Another experiment to find out about solubility of sugars and starch, and give you practice in the tests for them


4) While you are waiting, use the other 3 tubes for some investigations about starch and the sugars maltose and glucose, and get to know the methods of testing for them:

[Reminder: Benedict's test is for simple (reducing) sugars, and the iodine test is for starch].


a) Label the tubes: "S" - starch, "M" - maltose, "G" - glucose.

camera icon b) Collect 1 small spatula measure of the appropriate powders in the tubes, then (using wash-bottle, not pipette) add about 2.5 ml of water to each, and shake. Compare the results.*

c) Place 1 drop of iodine solution into each of 3 recesses in the white tile.

d) Take a clean glass/plastic rod, and insert it into the tube marked "S", then transfer a drop of liquid to one of the iodine drops, and mix round. Note (in the table below) the colour and appearance.*

camera icon e) Rinse the rod, wipe it and repeat the process with "M" & "G"

f) Add an equal amount of Benedict's solution to tubes "S" "M" &"G".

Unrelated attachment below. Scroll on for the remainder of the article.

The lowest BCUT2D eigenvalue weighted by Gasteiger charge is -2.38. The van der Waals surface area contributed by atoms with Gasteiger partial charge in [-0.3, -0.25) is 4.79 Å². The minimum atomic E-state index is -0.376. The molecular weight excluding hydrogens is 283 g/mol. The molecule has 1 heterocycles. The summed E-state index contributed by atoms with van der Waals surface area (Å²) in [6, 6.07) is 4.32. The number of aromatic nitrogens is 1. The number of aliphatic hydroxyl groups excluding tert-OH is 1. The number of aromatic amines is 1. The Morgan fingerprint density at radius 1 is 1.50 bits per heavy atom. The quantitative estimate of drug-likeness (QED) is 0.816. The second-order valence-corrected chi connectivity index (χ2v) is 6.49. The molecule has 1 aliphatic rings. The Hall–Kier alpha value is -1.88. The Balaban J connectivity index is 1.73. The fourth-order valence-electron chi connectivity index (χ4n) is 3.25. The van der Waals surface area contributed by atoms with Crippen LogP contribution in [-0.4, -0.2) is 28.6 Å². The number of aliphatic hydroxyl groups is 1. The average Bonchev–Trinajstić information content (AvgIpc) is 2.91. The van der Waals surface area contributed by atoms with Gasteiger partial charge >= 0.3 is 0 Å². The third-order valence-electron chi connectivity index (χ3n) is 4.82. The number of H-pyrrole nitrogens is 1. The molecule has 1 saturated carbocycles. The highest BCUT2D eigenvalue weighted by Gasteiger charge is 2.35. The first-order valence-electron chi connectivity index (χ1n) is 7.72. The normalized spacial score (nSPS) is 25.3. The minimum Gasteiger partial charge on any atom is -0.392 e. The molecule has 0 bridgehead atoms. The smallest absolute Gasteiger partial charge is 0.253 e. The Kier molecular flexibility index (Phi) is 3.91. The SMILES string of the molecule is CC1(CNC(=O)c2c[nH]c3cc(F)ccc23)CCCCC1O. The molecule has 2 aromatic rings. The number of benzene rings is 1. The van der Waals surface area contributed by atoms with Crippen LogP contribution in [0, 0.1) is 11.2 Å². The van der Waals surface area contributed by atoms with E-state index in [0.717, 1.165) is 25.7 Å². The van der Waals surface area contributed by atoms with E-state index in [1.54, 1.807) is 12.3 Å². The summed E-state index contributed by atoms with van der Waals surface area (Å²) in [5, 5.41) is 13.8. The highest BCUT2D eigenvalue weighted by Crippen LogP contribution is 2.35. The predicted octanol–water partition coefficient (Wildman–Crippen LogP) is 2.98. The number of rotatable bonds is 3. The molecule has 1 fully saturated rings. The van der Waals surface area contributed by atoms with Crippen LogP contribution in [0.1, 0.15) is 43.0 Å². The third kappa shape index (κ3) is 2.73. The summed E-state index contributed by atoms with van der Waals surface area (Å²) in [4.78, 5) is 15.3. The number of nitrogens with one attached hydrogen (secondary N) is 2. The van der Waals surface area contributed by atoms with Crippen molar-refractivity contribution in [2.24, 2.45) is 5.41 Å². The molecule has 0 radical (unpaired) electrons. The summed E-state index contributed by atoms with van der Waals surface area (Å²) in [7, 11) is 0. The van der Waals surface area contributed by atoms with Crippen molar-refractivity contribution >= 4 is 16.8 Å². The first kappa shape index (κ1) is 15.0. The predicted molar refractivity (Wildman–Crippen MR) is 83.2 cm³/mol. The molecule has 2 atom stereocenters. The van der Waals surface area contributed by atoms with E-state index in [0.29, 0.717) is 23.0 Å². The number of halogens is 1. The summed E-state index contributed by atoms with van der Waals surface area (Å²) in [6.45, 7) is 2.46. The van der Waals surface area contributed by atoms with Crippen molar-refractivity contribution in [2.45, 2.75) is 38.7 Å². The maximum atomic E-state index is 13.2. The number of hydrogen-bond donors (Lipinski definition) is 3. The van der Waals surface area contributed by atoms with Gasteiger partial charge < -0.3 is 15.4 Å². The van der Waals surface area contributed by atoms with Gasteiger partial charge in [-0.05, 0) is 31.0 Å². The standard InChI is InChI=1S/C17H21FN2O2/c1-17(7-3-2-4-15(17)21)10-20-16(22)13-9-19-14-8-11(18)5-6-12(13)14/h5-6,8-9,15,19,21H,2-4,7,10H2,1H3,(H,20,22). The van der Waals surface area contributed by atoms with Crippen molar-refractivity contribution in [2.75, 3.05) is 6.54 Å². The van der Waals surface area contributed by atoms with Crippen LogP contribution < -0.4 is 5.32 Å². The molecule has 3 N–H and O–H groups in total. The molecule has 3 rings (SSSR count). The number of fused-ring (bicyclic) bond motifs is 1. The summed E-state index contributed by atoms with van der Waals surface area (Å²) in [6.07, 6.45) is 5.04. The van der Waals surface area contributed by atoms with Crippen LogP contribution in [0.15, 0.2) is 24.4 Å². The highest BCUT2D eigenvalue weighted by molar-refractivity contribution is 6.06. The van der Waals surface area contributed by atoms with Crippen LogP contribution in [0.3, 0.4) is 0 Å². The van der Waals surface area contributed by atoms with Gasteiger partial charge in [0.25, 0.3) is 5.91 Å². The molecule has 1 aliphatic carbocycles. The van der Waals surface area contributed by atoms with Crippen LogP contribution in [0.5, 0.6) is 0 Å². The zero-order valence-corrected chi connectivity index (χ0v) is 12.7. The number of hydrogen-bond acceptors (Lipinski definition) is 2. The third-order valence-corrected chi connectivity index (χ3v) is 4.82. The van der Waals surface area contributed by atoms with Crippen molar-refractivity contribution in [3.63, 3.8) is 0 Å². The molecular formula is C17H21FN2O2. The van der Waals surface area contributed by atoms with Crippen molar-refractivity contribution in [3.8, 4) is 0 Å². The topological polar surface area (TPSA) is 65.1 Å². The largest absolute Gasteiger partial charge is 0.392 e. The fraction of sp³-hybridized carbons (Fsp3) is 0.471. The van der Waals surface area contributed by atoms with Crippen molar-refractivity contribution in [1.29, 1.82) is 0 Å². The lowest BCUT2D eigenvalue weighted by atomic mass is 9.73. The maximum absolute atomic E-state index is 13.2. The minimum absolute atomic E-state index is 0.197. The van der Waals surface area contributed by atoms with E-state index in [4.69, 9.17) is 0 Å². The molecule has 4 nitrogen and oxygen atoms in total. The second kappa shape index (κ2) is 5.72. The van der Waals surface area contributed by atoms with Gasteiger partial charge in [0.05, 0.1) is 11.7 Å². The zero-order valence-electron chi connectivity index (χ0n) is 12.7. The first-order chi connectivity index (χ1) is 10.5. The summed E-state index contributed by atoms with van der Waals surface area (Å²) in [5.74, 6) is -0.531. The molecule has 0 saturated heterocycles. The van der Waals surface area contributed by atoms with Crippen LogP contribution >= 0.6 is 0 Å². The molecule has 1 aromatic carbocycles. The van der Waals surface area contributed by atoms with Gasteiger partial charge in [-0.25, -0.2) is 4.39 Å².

g) Place the tubes into the boiling waterbath. CARE !

camera icon Check the appearance of these tubes at half-minute intervals. Note the intermediate and record final colour and appearance.*

h) If you like, repeat these tests on the starch and amylase you have been using.*

i) Rinse out these 3 tubes you have been using for food tests.



    S - Starch M - Maltose G - Glucose
solubility/result cloudy clear clear
colour with iodine blue-black clear orange clear orange
Benedict's blue orange ppt orange ppt


5) Fetch the 5 tubes from the waterbath, and carry out the same 2 tests on each of them.

Record the results in the table on the next page.


6) Rinse your "wet" apparatus, and put it in the bowl to be washed up. Put away the rest of the apparatus where it came from.


Table for results from main experiment. This is done using your eyes! camera icon




Tube number Contents Results after incubation (final colour)
Iodine test Benedict's test
1 2.5 ml amylase soln
+ 2.5 ml starch sol
browny-orange bright orange ppt
2 2.5 ml boiled amylase soln
+ 2.5 ml starch sol
blue-black (hopefully) clear blue
- but could be a little green!
3 2.5 ml amylase soln orange clear blue ?
4 2.5 ml boiled amylase soln orange (hopefully) clear blue
- but could also be a little green
5 2.5 ml starch sol blue-black clear blue



Questions about the "food tests" on the main biochemical substances


How did maltose and starch differ when water was added to them?